ASAP3, an Arf GTPase-activating protein previously called DDEFL1 and ACAP4, has been implicated in the pathogenesis of hepatocellular carcinoma. We have examined in vitro and in vivo functions of ASAP3 and compared it to the related Arf GAP ASAP1 that has also been implicated in oncogenesis. ASAP3 was biochemically similar to ASAP1: the pleckstrin homology domain affected function of the catalytic domain by more than 100-fold; catalysis was stimulated by phosphatidylinositol 4,5-bisphosphate; and Arf1, Arf5, and Arf6 were used as substrates in vitro. Like ASAP1, ASAP3 associated with focal adhesions and circular dorsal ruffles. Different than ASAP1, ASAP3 did not localize to invadopodia or podosomes. Cells, derived from a mammary carcinoma and from a glioblastoma, with reduced ASAP3 expression had fewer actin stress fiber, reduced levels of phosphomyosin, and migrated more slowly than control cells. Reducing ASAP3 expression also slowed invasion of mammary carcinoma cells. In contrast, reduction of ASAP1 expression had no effect on migration or invasion. We propose that ASAP3 functions nonredundantly with ASAP1 to control cell movement and may have a role in cancer cell invasion. In comparing ASAP1 and ASAP3, we also found that invadopodia are dispensable for the invasive behavior of cells derived from a mammary carcinoma.
"These kinases were chosen because (1) their endogenous activity can be both induced and inhibited pharmacologically and (2) the phosphorylation of their substrates can be readily detected using commercially available antibodies. For instance, in the first round of validation experiments, we observed that DDEFL1/ASAP3, a GTPase activating protein involved in cell differentiation and migration (Ha et al, 2008), underwent a PKC-dependent increase in its protein levels (Figure 2B, top panel). "
[Show abstract][Hide abstract] ABSTRACT: The landscape of human phosphorylation networks has not been systematically explored, representing vast, unchartered territories within cellular signaling networks. Although a large number of in vivo phosphorylated residues have been identified by mass spectrometry (MS)-based approaches, assigning the upstream kinases to these residues requires biochemical analysis of kinase-substrate relationships (KSRs). Here, we developed a new strategy, called CEASAR, based on functional protein microarrays and bioinformatics to experimentally identify substrates for 289 unique kinases, resulting in 3656 high-quality KSRs. We then generated consensus phosphorylation motifs for each of the kinases and integrated this information, along with information about in vivo phosphorylation sites determined by MS, to construct a high-resolution map of phosphorylation networks that connects 230 kinases to 2591 in vivo phosphorylation sites in 652 substrates. The value of this data set is demonstrated through the discovery of a new role for PKA downstream of Btk (Bruton's tyrosine kinase) during B-cell receptor signaling. Overall, these studies provide global insights into kinase-mediated signaling pathways and promise to advance our understanding of cellular signaling processes in humans.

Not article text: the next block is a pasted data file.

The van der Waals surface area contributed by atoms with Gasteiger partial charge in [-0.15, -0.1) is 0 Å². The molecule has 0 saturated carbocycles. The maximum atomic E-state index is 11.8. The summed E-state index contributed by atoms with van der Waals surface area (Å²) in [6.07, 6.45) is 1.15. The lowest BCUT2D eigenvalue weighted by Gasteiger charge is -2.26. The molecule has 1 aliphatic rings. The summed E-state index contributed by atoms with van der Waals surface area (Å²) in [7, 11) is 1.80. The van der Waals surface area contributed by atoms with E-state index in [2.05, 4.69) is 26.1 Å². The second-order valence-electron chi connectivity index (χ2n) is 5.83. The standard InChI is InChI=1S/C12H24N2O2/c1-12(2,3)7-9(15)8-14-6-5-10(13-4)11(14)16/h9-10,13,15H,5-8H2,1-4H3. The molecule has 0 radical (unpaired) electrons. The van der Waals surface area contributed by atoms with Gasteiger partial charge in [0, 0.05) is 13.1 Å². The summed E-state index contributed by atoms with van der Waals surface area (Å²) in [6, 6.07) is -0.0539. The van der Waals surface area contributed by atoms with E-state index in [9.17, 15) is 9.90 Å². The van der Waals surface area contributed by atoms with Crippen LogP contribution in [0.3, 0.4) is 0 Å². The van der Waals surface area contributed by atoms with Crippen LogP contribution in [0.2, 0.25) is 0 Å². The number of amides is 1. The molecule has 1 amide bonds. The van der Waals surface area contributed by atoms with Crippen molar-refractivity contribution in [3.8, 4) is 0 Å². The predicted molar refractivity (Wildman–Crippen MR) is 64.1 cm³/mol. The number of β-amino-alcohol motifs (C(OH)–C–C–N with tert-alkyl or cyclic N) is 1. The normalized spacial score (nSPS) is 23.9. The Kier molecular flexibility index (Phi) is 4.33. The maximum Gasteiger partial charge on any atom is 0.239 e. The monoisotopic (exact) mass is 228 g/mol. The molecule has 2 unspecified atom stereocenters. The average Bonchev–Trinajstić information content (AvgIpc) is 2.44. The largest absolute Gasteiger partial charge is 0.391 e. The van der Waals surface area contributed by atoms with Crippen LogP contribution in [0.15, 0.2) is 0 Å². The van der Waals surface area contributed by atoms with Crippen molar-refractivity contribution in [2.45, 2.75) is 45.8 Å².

Molecular Systems Biology 04/2013; 9(1):655. DOI:10.1038/msb.2013.12 · 10.87 Impact Factor
"ASAP3, which is closely related to ASAP1, is associated with focal adhesions and circular dorsal ruffles, but is not localized to podosomes . The reduction of ASAP3 expression results in fewer actin stress fibers, reduced levels of phosphorylated myosin, and slower cell migration and invasion. "
[Show abstract][Hide abstract] ABSTRACT: Eukaryotic cells have complicated membrane systems. The outermost plasma membrane contains various substructures, such as invaginations and protrusions, which are involved in endocytosis and cell migration. Moreover, the intracellular membrane compartments, such as autophagosomes and endosomes, are essential for cellular viability. The Bin-Amphiphysin-Rvs167 (BAR) domain superfamily proteins are important players in membrane remodeling through their structurally determined membrane binding surfaces. A variety of BAR domain superfamily proteins exist, and each family member appears to be involved in the formation of certain subcellular structures or intracellular membrane compartments. Most of the BAR domain superfamily proteins contain SH3 domains, which bind to the membrane scission molecule, dynamin, as well as the actin regulatory WASP/WAVE proteins and several signal transduction molecules, providing possible links between the membrane and the cytoskeleton or other machineries. In this review, we summarize the current information about each BAR superfamily protein with an SH3 domain(s). The involvement of BAR domain superfamily proteins in various diseases is also discussed.
"Thus, we wanted to investigate if calcium can have an additive effect in such a scenario. GTPase activity measurements of membrane-bound ASAP3 and Arf have been done with liposomes containing phosphatidylserine (PS), phosphatidylinositol (PI), and PI(4,5)P 2 (Ha et al., 2008). Unfortunately, PI and PS bind divalent cations such as calcium, sequestering them from solution and aggregating the liposomes (Fraley et al., 1980; Janmey et al., 1987). "
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